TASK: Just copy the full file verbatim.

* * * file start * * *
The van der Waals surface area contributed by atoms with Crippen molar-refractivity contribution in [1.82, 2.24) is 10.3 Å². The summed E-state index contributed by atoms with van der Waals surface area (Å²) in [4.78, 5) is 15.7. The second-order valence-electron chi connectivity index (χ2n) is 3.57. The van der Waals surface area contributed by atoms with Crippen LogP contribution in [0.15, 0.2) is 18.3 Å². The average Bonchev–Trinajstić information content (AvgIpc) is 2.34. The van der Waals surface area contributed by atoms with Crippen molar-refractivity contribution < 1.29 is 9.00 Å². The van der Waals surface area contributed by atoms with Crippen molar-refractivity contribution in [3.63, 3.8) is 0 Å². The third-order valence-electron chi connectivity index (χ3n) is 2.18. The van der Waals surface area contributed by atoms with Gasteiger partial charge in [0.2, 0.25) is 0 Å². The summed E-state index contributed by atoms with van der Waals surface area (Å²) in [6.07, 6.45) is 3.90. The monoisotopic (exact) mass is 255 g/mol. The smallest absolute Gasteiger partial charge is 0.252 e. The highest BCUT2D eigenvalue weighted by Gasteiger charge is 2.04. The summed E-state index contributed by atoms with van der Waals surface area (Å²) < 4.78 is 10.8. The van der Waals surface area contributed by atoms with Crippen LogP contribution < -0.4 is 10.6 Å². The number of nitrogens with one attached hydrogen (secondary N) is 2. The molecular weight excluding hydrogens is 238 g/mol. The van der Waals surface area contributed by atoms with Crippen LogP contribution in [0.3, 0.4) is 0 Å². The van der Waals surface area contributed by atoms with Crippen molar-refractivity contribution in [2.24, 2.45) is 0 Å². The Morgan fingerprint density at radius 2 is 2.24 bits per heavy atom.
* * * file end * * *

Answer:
The van der Waals surface area contributed by atoms with Crippen molar-refractivity contribution in [1.82, 2.24) is 10.3 Å². The summed E-state index contributed by atoms with van der Waals surface area (Å²) in [4.78, 5) is 15.7. The second-order valence-electron chi connectivity index (χ2n) is 3.57. The van der Waals surface area contributed by atoms with Crippen LogP contribution in [0.15, 0.2) is 18.3 Å². The average Bonchev–Trinajstić information content (AvgIpc) is 2.34. The van der Waals surface area contributed by atoms with Crippen molar-refractivity contribution < 1.29 is 9.00 Å². The van der Waals surface area contributed by atoms with Crippen molar-refractivity contribution in [3.63, 3.8) is 0 Å². The third-order valence-electron chi connectivity index (χ3n) is 2.18. The van der Waals surface area contributed by atoms with Gasteiger partial charge in [0.2, 0.25) is 0 Å². The summed E-state index contributed by atoms with van der Waals surface area (Å²) in [6.07, 6.45) is 3.90. The monoisotopic (exact) mass is 255 g/mol. The smallest absolute Gasteiger partial charge is 0.252 e. The highest BCUT2D eigenvalue weighted by Gasteiger charge is 2.04. The summed E-state index contributed by atoms with van der Waals surface area (Å²) < 4.78 is 10.8. The van der Waals surface area contributed by atoms with Crippen LogP contribution < -0.4 is 10.6 Å². The number of nitrogens with one attached hydrogen (secondary N) is 2. The molecular weight excluding hydrogens is 238 g/mol. The van der Waals surface area contributed by atoms with Crippen LogP contribution in [0.3, 0.4) is 0 Å². The van der Waals surface area contributed by atoms with Crippen molar-refractivity contribution in [2.24, 2.45) is 0 Å². The Morgan fingerprint density at radius 2 is 2.24 bits per heavy atom.